13 Things You Should Know About Patience
All about the virtue of patience
1. Got a short temper? Your brain may be partly to blame. Stan Floresco, a psychology professor at the University of British Columbia, Canada, says there's evidence of neurological differences-in frontal lobe functions, which regulate impetuous behaviour, for example-between patient people and those who are easily exasperated.
2. You might be able to train yourself into better self-control. Stopping in a moment of impulsiveness and taking a beat could, Floresco says, re-engage frontal lobe functions.
3. A Microsoft survey found that the tech-obsessed might be less focused than goldfish. Extensive gadget use has caused a decline in attention spans: from an average of 12 seconds in 2000 to around eight in 2015. (Goldfish clock in at nine seconds.)
4. To build patience, find a strategy. British Columbia-based psychotherapist and meditation teacher Michael Stone uses this one: first, he imagines how he'd respond if he was feeling patient. Then he waits until his frustration changes into something else-relief, gratitude or calm.
5. Take time to reflect. Because they each require focus, prayer and meditation help build skills required for patience, says Sarah Schnitker, a professor at the Fuller Theological Seminary in Pasadena, USA.
6. In the habit of making poor choices? Research shows that putting off decisions-such as weighing our options before making a big electronics purchase-increases the likelihood that, in the future, we'll go for smarter selections.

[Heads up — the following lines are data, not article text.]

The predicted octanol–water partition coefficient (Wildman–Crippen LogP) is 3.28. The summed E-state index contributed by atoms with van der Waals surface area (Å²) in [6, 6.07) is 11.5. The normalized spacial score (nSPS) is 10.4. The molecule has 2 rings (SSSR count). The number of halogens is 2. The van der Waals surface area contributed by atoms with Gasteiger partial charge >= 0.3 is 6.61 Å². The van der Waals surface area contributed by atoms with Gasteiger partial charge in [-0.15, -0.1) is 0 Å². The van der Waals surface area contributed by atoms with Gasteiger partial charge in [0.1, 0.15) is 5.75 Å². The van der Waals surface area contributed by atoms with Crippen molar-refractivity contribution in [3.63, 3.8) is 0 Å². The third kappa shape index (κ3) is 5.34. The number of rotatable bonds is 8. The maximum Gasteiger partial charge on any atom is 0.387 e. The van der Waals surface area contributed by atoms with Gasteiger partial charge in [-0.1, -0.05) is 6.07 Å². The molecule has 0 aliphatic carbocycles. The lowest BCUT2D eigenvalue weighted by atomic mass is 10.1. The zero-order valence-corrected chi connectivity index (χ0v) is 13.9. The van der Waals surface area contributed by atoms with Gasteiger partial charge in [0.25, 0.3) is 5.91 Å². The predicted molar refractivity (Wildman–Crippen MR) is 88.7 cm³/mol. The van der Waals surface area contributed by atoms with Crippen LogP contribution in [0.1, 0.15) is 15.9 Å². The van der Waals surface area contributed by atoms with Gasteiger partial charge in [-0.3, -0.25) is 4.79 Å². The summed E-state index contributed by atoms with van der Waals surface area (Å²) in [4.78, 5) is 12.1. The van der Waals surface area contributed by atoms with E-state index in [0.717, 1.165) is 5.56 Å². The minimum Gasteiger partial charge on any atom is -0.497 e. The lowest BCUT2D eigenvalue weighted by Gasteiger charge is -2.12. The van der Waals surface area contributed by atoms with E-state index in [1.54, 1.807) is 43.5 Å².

7. Patience is key to building a winning team. A 2013 American study determined that pairs of players who scored high on a patience test were most likely to coordinate in order to earn higher payoffs in a two-player strategy game.
8. Impatient people tend to procrastinate. In a 2015 American study, researchers offered students compensation for their time. Individuals could immediately receive a cheque for a small sum or wait two weeks for a larger payout. Almost 57 per cent of those who opted for the former took more than two weeks to cash their cheques.
9. A study by multiple American universities found that young adults who scored high on tests designed to measure impatience had an 18.4 per cent risk of developing hypertension within 15 years, compared to an 11.6 per cent risk among their more patient counterparts. One potential cause? Impatience may be correlated with higher rates of smoking, drinking and unhealthy eating.
10. Teach patience early. In a famous study from the 1960s, psychologist Walter Mischel gave young participants a marshmallow or similar treat and left the room, telling each child that if he or she waited for him to return before snacking, they'd get another one. Follow-up studies found that children who held out for the second treat had higher SAT scores and were less likely to develop obesity and substance abuse issues.
11. To that end, Stone recommends that parents encourage children to practise being bored at times. Instead of distracting kids the second they get restless, allow them to sit with their ennui.
12. Improve your patience and accomplish more. According to Schnitker, patient people can exert more effort to reach their goals, as they're able to better regulate reactions, emotions and interactions.
13. Schnitker notes that life's best things-loving relationships, personal goals-don't happen overnight. Building patience ultimately boosts emotional well-being.